Carnes: Me and @DevinNunesMom (column)

Richard Carnes
Richard's Rulings

I don’t tweet.

Sure, I set up an account back in 2014 to see what all the fuss was about, but other than two initial tweets that day in June to announce my participation (hooray for me?), I’ve never tweeted.

Never became a habit to so much as even glance at it once in a while.

To be honest, I thought it was kind of a narcissistic fad, like sharing pictures of a burrito right before it becomes your own in-house methane producer.

Speaking of cow farts, a member of the U.S. House of Representatives is suing not only his “cow,” but his “mom” and “step-mom” as well, along with Twitter, for a quarter of a billion (with a “B”) bucks for having his wittle feelings hurt.

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Yes, Congressman Devin Nunes (R-CA) filed a lawsuit against Dear Leader’s bully pulpit to stop anonymous Twitter users such as Devin Nunes’ Mom (@DevinNunesMom), Devin Nunes’ Alt-Mom (@NunesAlt) and Devin Nunes’ cow (@DevinCow) from poking fun at his expense. It seems to go directly against the White House policy machine of insulting anyone who dares insult them, especially dead war heroes, but hey, what do I know?

The day before filing his lawsuit, his cow’s account had about 1,200 followers. In a major endorsement of what’s known as the “Streisand effect,” as of Sunday night it had over 630,000 followers.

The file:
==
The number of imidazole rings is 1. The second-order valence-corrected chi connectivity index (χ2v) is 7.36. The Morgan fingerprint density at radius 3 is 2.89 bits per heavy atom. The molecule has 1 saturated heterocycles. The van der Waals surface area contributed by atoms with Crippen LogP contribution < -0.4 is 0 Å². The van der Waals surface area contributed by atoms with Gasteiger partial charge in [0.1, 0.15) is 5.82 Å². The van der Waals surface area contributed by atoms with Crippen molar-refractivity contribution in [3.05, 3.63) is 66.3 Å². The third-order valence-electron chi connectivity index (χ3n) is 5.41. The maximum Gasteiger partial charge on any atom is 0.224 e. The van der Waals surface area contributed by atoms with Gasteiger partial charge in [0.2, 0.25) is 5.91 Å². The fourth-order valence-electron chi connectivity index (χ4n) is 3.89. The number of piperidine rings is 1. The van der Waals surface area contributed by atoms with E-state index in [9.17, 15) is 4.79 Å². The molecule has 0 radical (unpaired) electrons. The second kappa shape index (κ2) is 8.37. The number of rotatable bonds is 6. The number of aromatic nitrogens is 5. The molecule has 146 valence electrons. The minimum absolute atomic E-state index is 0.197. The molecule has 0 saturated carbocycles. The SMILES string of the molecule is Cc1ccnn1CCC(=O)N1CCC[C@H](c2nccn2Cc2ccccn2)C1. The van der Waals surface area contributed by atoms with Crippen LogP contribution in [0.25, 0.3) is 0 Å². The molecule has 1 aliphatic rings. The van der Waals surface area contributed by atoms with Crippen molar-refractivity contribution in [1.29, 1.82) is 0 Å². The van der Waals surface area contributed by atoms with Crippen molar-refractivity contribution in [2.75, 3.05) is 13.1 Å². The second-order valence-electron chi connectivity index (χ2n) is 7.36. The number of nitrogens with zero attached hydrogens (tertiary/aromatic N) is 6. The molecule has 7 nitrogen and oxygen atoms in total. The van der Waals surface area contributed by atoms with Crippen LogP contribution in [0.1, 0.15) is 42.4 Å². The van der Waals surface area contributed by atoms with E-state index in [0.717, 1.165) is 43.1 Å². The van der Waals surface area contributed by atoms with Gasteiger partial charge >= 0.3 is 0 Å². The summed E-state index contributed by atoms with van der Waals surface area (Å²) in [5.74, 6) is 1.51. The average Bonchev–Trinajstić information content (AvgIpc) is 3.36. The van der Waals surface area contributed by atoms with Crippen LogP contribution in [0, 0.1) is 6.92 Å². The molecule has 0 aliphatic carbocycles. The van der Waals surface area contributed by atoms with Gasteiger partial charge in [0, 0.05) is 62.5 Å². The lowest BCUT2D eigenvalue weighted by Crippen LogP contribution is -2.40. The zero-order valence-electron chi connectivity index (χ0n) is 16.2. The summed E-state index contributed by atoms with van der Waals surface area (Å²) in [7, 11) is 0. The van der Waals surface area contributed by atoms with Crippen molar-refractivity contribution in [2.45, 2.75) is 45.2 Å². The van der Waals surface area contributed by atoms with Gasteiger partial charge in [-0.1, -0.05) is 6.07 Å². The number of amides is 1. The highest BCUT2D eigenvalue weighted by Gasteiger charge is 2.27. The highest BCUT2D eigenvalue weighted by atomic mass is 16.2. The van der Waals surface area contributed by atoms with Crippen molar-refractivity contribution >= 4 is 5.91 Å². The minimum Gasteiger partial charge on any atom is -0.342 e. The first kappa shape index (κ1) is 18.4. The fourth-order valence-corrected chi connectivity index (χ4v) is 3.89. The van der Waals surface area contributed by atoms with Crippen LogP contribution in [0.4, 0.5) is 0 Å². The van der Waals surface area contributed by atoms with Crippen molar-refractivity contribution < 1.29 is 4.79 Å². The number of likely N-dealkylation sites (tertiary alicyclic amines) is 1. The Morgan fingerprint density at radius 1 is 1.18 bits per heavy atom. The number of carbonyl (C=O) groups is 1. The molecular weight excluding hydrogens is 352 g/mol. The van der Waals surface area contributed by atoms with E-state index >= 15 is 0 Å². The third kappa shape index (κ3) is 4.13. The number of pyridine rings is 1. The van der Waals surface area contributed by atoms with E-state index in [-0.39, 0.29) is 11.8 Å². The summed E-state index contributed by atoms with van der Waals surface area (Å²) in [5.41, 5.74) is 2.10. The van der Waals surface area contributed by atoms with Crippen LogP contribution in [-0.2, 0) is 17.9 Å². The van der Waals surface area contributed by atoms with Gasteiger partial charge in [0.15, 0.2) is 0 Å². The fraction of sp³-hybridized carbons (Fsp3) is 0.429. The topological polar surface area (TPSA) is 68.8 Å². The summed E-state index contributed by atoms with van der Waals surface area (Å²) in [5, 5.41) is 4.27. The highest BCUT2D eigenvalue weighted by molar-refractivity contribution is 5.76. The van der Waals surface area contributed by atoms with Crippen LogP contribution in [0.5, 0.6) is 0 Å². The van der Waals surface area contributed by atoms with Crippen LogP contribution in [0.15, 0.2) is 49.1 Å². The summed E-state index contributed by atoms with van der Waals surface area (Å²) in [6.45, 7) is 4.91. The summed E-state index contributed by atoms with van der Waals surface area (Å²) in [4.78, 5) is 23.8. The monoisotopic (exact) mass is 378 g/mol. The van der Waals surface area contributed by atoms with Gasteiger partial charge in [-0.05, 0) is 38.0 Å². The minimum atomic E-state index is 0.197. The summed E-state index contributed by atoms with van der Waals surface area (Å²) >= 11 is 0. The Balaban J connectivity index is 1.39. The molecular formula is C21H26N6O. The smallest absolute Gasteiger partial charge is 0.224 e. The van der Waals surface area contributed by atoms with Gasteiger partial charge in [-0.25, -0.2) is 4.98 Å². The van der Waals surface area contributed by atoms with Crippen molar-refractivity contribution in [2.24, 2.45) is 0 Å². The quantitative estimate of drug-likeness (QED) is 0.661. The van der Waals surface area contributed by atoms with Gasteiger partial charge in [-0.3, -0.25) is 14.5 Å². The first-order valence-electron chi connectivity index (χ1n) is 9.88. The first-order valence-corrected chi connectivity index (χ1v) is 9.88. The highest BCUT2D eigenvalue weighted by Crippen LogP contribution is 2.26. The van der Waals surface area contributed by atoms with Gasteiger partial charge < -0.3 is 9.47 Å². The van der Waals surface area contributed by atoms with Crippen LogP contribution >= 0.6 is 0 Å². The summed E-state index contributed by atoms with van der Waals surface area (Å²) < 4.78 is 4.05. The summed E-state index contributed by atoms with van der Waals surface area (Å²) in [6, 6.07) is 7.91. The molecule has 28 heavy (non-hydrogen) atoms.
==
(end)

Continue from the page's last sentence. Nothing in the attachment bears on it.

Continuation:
It’s like if the Town of Avon put out a press release tomorrow demanding voters NOT fill out their barn survey because they don’t want to be forced to abide by the inevitable results.

That’s silly, of course, as town leaders would never do such a thing, but if they did, one can only imagine the survey participation rate (by the way, they’re due a week from today).<picture an inserted sarcastic smiley face right here>

Anyhoo, what it all boils down to is a few folks made fun of Nunes on social media, Nunes’ feelings were hurt, so he did what most elected wealthy white guys do — he sued — and now hundreds of thousands are making fun on Nunes on social media.

What are the odds?

This son of a dairy farmer is an adult public figure, and if he doesn’t like snarky online comments pointed in his direction, he should simply stop looking that direction.

Ignore them, it’s what my wife says I do.

Other than that, understand parody is protected under the First Amendment, and although your boss whines like a little schoolgirl over parodies at his expense even though he alone greatly lowered the bar for tweets, the Bill of Rights applies to all within U.S. borders.

A safe assumption is that the actual goal of such a frivolous lawsuit concerns a long-term clarification as to whether social media is a publisher, thus making the comments a direct reflection of a company, or merely a platform for anyone to express opinions, like a bulletin board.

But I do look forward to new anonymous Twitter accounts such as @TownofAvonsBarn, @TownofVailsHousing, @RobKatzMom and perhaps @JohnMcCainsCadaver just to see what they have to say.

Either way, in the eternal words of Bart Simpson, “Don’t have a cow, man.”

Richard Carnes, of Avon, writes weekly. He can be reached at

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